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Worst July on Record for Retail

July saw poor figures for retail, although the statistics were presented in different ways by the media.

Although there was a very small increase in growth in July, sales data from the British Retail Consortium (BRC) showed total sales increased by just 0.3% in July, compared with a rise of 1.6% in July last year.

This makes it the weakest since these records began in 1995.

Helen Dickinson, the chief executive of the BRC, said “While retailers will welcome the return to growth, it has nonetheless been a punishing few months for the industry. The combination of slow real wage growth and Brexit uncertainty has left consumer spending languishing with the 12-month average total sales falling to a new low of just 0.5%”

Separately, a survey of retailers by the Confederation of British Industry (CBI) also found sales fell in July, marking the worst period in eight years for the high street.

Barclaycard, which processes nearly half of credit and debit card transactions in the UK as the largest credit card provider, also reported that British families had begun to rein in their spending on essential items.

It said that consumer spending rose by 1.7% on the year in July. However, sales of essential items – recorded by spending in supermarkets and on petrol – fell by 0.9%.

Esme Harwood, a director of Barclaycard, said: “Spending has remained relatively subdued over the past few months, with an underlying uncertainty about the wider economic and political landscape causing many to hold off making purchases on bigger ticket items.”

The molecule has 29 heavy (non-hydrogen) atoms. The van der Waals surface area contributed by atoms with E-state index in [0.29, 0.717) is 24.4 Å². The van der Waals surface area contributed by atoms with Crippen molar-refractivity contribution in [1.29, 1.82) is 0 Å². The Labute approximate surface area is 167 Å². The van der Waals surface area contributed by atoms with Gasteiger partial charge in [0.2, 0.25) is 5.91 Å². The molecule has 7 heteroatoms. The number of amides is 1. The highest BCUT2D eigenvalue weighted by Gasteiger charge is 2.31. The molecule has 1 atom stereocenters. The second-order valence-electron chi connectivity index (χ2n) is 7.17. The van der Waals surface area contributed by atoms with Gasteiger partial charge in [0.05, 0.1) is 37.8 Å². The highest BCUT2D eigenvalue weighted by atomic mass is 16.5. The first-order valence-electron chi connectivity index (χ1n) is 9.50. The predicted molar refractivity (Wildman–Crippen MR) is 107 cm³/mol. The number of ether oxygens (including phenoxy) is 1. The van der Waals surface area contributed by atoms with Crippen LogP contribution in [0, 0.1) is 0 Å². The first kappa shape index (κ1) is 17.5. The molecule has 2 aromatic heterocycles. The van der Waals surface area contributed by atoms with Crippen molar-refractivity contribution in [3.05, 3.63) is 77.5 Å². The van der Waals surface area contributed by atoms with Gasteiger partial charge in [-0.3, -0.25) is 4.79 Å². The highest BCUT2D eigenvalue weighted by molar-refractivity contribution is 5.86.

This downturn was also reflected in online sales. According to the latest IMRG Capgemini eRetail Sales Index, online sales in July slowed to just 4.4 per cent growth year-on-year.

When compared to the previous month, July’s online retail sales declined by 5.7 per cent.

Despite popular sporting events and Amazon Prime Day, these figures represented the lowest ever annual increase for July and fell well short of the five-year average of 10.2 per cent.

Clothing sales followed a similar pattern to the overall result, with positive growth of 4.5 per cent failing to match June’s high of 15.7 per cent or the five-year average of 8.6 per cent.

Even sectors such as alcohol and home & garden recorded negative growth in July.

Garden sales also fell by 44.6 per cent compared to growth of 22 per cent last year, contributing to a low overall growth for home and garden of 5.4 per cent.

IMRG insight director Andy Mulcahy said online sales growth had been quiet throughout the first half of 2019, but in June there “seemed to be a bit of a bounce-back that hinted toward growth picking up again”.

“However, there is now evidence that the June performance was artificially inflated by heavy discounting to stimulate sales activity, and it seems likely that some of that volume was pulled forward from July,” he said.

“There is usually a dip between June and July, but this year it was down 5.7 per cent, a sharper decline than the five-year average of 1.1 per cent.”


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